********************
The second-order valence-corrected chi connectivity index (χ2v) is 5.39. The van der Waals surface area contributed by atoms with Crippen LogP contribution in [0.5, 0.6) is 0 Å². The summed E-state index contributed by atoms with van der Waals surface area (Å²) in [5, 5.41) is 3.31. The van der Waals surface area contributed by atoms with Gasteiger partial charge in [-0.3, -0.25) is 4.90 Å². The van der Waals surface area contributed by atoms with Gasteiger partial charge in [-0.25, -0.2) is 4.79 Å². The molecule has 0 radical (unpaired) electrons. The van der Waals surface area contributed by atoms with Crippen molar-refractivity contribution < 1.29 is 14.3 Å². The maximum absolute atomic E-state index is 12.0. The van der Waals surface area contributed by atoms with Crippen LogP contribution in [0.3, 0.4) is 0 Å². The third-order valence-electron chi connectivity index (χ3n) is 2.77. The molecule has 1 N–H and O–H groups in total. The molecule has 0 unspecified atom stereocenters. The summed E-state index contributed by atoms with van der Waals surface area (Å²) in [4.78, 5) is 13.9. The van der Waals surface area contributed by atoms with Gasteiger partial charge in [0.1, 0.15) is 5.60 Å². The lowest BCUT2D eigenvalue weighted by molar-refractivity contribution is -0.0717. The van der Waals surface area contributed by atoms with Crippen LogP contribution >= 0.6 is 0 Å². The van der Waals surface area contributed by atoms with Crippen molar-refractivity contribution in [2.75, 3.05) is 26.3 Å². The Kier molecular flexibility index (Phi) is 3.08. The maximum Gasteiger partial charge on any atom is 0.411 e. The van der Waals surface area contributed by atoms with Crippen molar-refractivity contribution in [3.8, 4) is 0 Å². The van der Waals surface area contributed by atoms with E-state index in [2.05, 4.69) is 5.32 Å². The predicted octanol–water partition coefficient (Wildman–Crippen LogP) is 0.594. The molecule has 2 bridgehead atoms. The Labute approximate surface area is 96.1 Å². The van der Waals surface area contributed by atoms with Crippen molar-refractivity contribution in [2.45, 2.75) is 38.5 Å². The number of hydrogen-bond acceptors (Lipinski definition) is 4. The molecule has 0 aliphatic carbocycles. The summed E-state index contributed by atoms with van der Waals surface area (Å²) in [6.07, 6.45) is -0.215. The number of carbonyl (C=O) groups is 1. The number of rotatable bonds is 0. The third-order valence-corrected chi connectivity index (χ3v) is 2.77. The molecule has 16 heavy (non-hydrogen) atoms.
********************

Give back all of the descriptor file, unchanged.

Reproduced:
The second-order valence-corrected chi connectivity index (χ2v) is 5.39. The van der Waals surface area contributed by atoms with Crippen LogP contribution in [0.5, 0.6) is 0 Å². The summed E-state index contributed by atoms with van der Waals surface area (Å²) in [5, 5.41) is 3.31. The van der Waals surface area contributed by atoms with Gasteiger partial charge in [-0.3, -0.25) is 4.90 Å². The van der Waals surface area contributed by atoms with Gasteiger partial charge in [-0.25, -0.2) is 4.79 Å². The molecule has 0 radical (unpaired) electrons. The van der Waals surface area contributed by atoms with Crippen molar-refractivity contribution < 1.29 is 14.3 Å². The maximum absolute atomic E-state index is 12.0. The van der Waals surface area contributed by atoms with Crippen LogP contribution in [0.3, 0.4) is 0 Å². The third-order valence-electron chi connectivity index (χ3n) is 2.77. The molecule has 1 N–H and O–H groups in total. The molecule has 0 unspecified atom stereocenters. The summed E-state index contributed by atoms with van der Waals surface area (Å²) in [4.78, 5) is 13.9. The van der Waals surface area contributed by atoms with Gasteiger partial charge in [0.1, 0.15) is 5.60 Å². The lowest BCUT2D eigenvalue weighted by molar-refractivity contribution is -0.0717. The van der Waals surface area contributed by atoms with Crippen LogP contribution >= 0.6 is 0 Å². The van der Waals surface area contributed by atoms with Crippen molar-refractivity contribution in [2.75, 3.05) is 26.3 Å². The Kier molecular flexibility index (Phi) is 3.08. The maximum Gasteiger partial charge on any atom is 0.411 e. The van der Waals surface area contributed by atoms with Crippen molar-refractivity contribution in [3.8, 4) is 0 Å². The van der Waals surface area contributed by atoms with E-state index in [2.05, 4.69) is 5.32 Å². The predicted octanol–water partition coefficient (Wildman–Crippen LogP) is 0.594. The molecule has 2 bridgehead atoms. The Labute approximate surface area is 96.1 Å². The van der Waals surface area contributed by atoms with Crippen molar-refractivity contribution in [2.45, 2.75) is 38.5 Å². The number of hydrogen-bond acceptors (Lipinski definition) is 4. The molecule has 0 aliphatic carbocycles. The summed E-state index contributed by atoms with van der Waals surface area (Å²) in [6.07, 6.45) is -0.215. The number of carbonyl (C=O) groups is 1. The number of rotatable bonds is 0. The third-order valence-corrected chi connectivity index (χ3v) is 2.77. The molecule has 16 heavy (non-hydrogen) atoms.